Mathematics and Non-Math Courses

In introductory courses such as chemistry, economics, political science, and psychology, many relationships are represented graphically. You will often use graphs to make interpretations about what is happening in a relationship or construct graphs to describe an economic relationship.

While the examples below are taken directly from different economics textbooks, they demonstrate the kinds of skills that you will be required to use in many non-math introductory courses.


FIGURE 1: An individual buyer's demand curve for corn

An individual's demand schedule graphs as a downsloping curve such as DD, because price and quantity demanded are inversely related. Specifically, the law of demand generalizes that consumers will buy more of a product as its price declines.

Adapted from: McConnell, C. R. & Brue, S. L. (1996) Macroeconomics: Principles, problems and policies (pp. 40 & 41). New York: McGraw-Hill.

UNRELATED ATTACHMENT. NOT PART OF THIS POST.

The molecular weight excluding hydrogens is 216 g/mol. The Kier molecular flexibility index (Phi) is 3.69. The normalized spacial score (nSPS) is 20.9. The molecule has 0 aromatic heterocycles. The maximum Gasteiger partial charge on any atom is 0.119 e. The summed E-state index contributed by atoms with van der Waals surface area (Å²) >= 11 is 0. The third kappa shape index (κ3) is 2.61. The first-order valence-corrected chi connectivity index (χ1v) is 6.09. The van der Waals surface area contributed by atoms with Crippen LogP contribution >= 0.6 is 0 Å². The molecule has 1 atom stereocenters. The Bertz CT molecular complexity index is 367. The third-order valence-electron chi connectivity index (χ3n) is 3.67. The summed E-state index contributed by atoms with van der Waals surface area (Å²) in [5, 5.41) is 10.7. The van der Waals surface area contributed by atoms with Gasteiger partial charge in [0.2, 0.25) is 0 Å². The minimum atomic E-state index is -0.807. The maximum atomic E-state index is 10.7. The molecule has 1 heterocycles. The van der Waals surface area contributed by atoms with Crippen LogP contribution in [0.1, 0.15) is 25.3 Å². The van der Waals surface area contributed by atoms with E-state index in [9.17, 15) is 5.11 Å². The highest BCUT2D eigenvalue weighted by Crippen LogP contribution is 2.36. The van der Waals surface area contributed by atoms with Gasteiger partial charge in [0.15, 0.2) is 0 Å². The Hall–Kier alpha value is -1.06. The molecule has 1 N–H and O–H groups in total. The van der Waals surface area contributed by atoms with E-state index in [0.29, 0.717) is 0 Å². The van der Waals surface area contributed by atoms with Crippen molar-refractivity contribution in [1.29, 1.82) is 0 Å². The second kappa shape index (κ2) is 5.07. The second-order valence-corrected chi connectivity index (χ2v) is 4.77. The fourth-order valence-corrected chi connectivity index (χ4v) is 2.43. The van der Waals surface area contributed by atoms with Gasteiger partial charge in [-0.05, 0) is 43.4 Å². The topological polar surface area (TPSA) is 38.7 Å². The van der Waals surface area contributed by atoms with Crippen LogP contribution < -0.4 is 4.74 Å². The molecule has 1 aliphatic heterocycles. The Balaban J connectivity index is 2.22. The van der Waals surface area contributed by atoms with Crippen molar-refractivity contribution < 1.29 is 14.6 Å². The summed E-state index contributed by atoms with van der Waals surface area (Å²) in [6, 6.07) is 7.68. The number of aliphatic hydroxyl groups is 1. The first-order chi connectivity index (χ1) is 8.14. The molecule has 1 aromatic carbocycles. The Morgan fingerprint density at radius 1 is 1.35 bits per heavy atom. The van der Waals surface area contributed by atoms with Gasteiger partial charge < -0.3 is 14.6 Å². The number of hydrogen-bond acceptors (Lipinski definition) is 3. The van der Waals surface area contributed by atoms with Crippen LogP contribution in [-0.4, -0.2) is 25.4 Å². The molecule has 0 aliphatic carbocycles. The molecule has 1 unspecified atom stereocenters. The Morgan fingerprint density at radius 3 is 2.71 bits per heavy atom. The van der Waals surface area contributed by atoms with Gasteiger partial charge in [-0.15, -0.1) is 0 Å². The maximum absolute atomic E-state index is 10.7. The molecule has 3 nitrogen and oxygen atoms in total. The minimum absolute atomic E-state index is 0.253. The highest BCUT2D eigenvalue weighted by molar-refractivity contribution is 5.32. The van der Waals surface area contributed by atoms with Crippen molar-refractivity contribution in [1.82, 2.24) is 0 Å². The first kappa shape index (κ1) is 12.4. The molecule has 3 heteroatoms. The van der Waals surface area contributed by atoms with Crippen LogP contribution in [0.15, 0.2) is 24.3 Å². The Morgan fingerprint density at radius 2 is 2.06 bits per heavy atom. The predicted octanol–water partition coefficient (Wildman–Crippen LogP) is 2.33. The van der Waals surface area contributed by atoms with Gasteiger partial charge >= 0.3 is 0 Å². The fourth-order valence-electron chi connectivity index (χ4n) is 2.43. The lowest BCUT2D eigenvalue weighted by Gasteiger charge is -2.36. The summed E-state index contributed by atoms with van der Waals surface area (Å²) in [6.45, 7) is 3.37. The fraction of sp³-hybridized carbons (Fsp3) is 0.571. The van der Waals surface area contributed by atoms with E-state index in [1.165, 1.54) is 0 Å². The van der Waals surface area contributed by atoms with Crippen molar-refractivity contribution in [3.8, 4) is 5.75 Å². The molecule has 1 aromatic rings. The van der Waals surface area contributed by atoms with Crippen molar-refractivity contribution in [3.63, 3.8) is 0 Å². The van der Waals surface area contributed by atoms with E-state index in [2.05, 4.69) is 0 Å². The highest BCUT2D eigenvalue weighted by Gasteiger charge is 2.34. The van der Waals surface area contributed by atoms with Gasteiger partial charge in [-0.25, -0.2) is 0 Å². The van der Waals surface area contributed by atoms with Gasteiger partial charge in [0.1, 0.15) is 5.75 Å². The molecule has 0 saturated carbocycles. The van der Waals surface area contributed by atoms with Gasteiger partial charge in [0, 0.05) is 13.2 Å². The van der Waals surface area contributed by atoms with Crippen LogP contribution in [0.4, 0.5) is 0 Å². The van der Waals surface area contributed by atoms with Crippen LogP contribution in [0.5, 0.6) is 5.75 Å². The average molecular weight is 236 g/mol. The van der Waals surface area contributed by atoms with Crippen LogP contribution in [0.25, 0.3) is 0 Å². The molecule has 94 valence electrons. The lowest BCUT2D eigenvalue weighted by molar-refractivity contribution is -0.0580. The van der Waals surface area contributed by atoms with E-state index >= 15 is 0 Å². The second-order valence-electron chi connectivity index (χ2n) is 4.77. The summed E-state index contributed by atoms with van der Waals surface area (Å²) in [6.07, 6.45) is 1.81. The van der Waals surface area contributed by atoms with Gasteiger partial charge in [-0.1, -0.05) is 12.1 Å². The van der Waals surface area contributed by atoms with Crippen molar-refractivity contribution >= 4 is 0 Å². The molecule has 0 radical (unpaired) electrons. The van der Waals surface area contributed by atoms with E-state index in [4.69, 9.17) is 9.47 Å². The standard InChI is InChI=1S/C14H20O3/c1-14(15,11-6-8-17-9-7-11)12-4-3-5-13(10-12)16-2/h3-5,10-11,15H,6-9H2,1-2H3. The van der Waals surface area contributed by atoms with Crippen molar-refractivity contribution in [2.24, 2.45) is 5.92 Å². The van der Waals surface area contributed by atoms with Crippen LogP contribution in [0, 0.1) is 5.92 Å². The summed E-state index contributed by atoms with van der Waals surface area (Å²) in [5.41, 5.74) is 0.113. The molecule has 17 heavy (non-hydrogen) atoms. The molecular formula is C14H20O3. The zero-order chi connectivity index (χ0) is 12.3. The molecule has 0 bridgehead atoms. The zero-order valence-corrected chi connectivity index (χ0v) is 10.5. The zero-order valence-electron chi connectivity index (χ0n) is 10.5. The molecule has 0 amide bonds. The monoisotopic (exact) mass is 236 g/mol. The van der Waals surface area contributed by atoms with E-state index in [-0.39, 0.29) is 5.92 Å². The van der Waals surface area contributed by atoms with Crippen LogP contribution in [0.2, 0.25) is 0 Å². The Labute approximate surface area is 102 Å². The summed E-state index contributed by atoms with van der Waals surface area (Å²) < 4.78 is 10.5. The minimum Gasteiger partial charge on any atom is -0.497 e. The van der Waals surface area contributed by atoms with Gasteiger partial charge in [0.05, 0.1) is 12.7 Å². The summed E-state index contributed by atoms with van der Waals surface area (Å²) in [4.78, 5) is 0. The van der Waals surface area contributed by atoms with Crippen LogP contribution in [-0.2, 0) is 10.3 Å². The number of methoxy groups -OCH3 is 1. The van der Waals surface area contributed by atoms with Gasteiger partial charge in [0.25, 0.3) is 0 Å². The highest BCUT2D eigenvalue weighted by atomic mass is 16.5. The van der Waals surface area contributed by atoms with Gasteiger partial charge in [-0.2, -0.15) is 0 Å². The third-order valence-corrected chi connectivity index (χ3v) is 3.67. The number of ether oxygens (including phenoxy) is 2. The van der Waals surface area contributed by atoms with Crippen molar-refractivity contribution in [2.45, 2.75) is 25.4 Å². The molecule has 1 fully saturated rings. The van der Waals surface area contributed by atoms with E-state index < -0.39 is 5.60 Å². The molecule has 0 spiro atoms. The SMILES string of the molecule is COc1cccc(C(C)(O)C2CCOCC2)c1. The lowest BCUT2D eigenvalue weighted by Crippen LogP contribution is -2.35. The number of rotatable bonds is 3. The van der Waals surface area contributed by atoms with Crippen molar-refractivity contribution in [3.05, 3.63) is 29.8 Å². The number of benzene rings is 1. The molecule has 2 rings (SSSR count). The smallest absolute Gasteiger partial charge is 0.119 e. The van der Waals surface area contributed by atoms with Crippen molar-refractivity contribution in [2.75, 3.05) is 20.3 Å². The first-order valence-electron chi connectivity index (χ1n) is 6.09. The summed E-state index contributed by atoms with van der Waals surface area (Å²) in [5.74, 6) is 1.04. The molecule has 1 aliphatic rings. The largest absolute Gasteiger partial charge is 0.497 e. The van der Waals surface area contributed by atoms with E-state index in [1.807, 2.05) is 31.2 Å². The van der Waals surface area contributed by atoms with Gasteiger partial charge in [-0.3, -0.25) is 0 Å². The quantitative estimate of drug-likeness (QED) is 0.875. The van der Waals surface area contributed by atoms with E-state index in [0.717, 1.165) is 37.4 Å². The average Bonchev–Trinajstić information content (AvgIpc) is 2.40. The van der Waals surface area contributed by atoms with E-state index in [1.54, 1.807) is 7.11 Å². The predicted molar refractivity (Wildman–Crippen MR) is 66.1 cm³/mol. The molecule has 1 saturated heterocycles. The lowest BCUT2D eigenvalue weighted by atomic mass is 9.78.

Figure 1 above shows an individual buyer's demand curve for corn. From this graph you should be able to determine the price per bushel for any given quantity demanded (in bushels per week). To do this you must be able to correctly plot points on a graph.


graphic to come

FIGURE 2 An Individual's Demand Curve for Paperback Books

Arlene's demand for paperbacks can be shown by a curve or a schedule. Demand reflects an individual's willingness to buy various quantities of a good at various prices. A demand curve's negative slope reflects the law of demand, in this case, Arlene's buys more books at lower prices.

Adapted from: Byrns, R. T. & Stone, G. W. (1995) Microeconomics (p. 63). New York: Harper Collins College Publishers.

Figure 2 above shows another demand curve for price versus quantity. Again, you will need to be able to determine, for example, what the price of books will be if the quantity is 10. This involves using the graph skills presented in this section.

The skills you will learn in this section are:

 [table of contents] [next unit]